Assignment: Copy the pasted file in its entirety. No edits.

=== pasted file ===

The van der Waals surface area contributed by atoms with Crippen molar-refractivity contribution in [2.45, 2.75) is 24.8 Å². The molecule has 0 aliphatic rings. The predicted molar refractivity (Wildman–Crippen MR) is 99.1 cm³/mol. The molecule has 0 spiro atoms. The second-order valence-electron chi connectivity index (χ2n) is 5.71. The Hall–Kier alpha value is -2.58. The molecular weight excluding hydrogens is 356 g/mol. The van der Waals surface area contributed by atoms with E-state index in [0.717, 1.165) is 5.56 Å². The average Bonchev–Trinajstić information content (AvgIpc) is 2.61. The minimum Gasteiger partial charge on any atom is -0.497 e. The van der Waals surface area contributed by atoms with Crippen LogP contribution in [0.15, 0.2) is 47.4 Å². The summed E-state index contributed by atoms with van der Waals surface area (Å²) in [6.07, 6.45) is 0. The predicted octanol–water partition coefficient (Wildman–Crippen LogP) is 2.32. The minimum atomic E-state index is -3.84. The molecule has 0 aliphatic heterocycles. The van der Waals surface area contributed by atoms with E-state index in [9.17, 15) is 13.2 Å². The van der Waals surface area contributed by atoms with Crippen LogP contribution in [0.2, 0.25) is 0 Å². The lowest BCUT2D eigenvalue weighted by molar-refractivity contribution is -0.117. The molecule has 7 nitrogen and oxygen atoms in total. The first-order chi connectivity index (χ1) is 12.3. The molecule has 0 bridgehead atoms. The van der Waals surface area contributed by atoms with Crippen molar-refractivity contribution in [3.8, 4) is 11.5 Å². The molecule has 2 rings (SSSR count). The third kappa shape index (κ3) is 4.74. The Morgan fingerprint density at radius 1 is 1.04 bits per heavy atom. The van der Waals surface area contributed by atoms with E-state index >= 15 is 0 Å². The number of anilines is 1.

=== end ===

The van der Waals surface area contributed by atoms with Crippen molar-refractivity contribution in [2.45, 2.75) is 24.8 Å². The molecule has 0 aliphatic rings. The predicted molar refractivity (Wildman–Crippen MR) is 99.1 cm³/mol. The molecule has 0 spiro atoms. The second-order valence-electron chi connectivity index (χ2n) is 5.71. The Hall–Kier alpha value is -2.58. The molecular weight excluding hydrogens is 356 g/mol. The van der Waals surface area contributed by atoms with E-state index in [0.717, 1.165) is 5.56 Å². The average Bonchev–Trinajstić information content (AvgIpc) is 2.61. The minimum Gasteiger partial charge on any atom is -0.497 e. The van der Waals surface area contributed by atoms with Crippen LogP contribution in [0.15, 0.2) is 47.4 Å². The summed E-state index contributed by atoms with van der Waals surface area (Å²) in [6.07, 6.45) is 0. The predicted octanol–water partition coefficient (Wildman–Crippen LogP) is 2.32. The minimum atomic E-state index is -3.84. The molecule has 0 aliphatic heterocycles. The van der Waals surface area contributed by atoms with E-state index in [9.17, 15) is 13.2 Å². The van der Waals surface area contributed by atoms with Crippen LogP contribution in [0.2, 0.25) is 0 Å². The lowest BCUT2D eigenvalue weighted by molar-refractivity contribution is -0.117. The molecule has 7 nitrogen and oxygen atoms in total. The first-order chi connectivity index (χ1) is 12.3. The molecule has 0 bridgehead atoms. The van der Waals surface area contributed by atoms with Crippen molar-refractivity contribution in [3.8, 4) is 11.5 Å². The molecule has 2 rings (SSSR count). The third kappa shape index (κ3) is 4.74. The Morgan fingerprint density at radius 1 is 1.04 bits per heavy atom. The van der Waals surface area contributed by atoms with E-state index >= 15 is 0 Å². The number of anilines is 1.